Improved technology has saved countless lives during hurricanes. And researchers are still trying to find ways to better pinpoint the tracks of hurricanes. This was one of the main topics at a meeting held by the Gulf States Alliance at the Beau Rivage Monday.
Top researchers from Alabama, Louisiana and Mississippi universities are joining forces at the Gulf States Alliance Conference.
"A lot of the focus of today's discussion is what are the fundamental things of science we need to do to insure that we're better able to handle the picture of hurricanes that we know will come to this region, and how can we avoid some of the mistakes we've made in the past? I think it takes some of these great scientists to really help us work through this through some sophisticated computational models," said Les Guice of Louisiana State University.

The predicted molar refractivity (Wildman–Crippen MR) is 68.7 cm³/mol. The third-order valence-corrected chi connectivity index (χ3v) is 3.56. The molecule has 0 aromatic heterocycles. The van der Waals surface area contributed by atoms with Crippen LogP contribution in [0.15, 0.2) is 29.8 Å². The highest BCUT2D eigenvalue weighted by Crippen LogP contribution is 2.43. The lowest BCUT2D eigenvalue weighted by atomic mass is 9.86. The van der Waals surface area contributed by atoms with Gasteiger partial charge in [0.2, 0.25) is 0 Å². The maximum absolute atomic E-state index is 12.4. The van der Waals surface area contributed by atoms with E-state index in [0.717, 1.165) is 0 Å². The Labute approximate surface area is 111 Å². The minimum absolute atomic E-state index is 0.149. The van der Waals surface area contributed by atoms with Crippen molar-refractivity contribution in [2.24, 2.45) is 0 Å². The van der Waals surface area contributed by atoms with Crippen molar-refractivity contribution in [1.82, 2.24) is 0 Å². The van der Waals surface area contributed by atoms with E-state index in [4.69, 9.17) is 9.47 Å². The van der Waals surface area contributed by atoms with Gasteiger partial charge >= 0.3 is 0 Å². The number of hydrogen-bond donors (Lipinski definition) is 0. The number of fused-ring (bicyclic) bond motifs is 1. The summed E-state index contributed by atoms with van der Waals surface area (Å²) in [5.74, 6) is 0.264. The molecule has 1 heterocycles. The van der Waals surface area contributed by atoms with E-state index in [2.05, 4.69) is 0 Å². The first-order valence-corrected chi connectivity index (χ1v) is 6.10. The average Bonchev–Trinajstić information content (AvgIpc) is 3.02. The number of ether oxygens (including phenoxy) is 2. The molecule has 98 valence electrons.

Chief Meteorologist Mike Reader has been using cutting edge technology to keep up with the track of Hurricane Dean. He's glad the area's top researchers are working together. Reader believes there are plenty of improvements that can be made when it comes to storm tracking.
"I think the most important thing these universities can do is work with the national hurricane Center to improve the storm surge forecast. It's been proven time and time again, that the killer in a hurricane is water, being it the inland flooding or the storm surge," Reader said.
Ed Seidel, the Director for Computation and Technology at Louisiana State University agrees.
"The main thing is to get the academic institutions to cooperate and work together on problems that are really problems to our region, like coastal storm surge forecasting, hurricane forecasting," he said.
And that, Seidel says, is just what they're doing.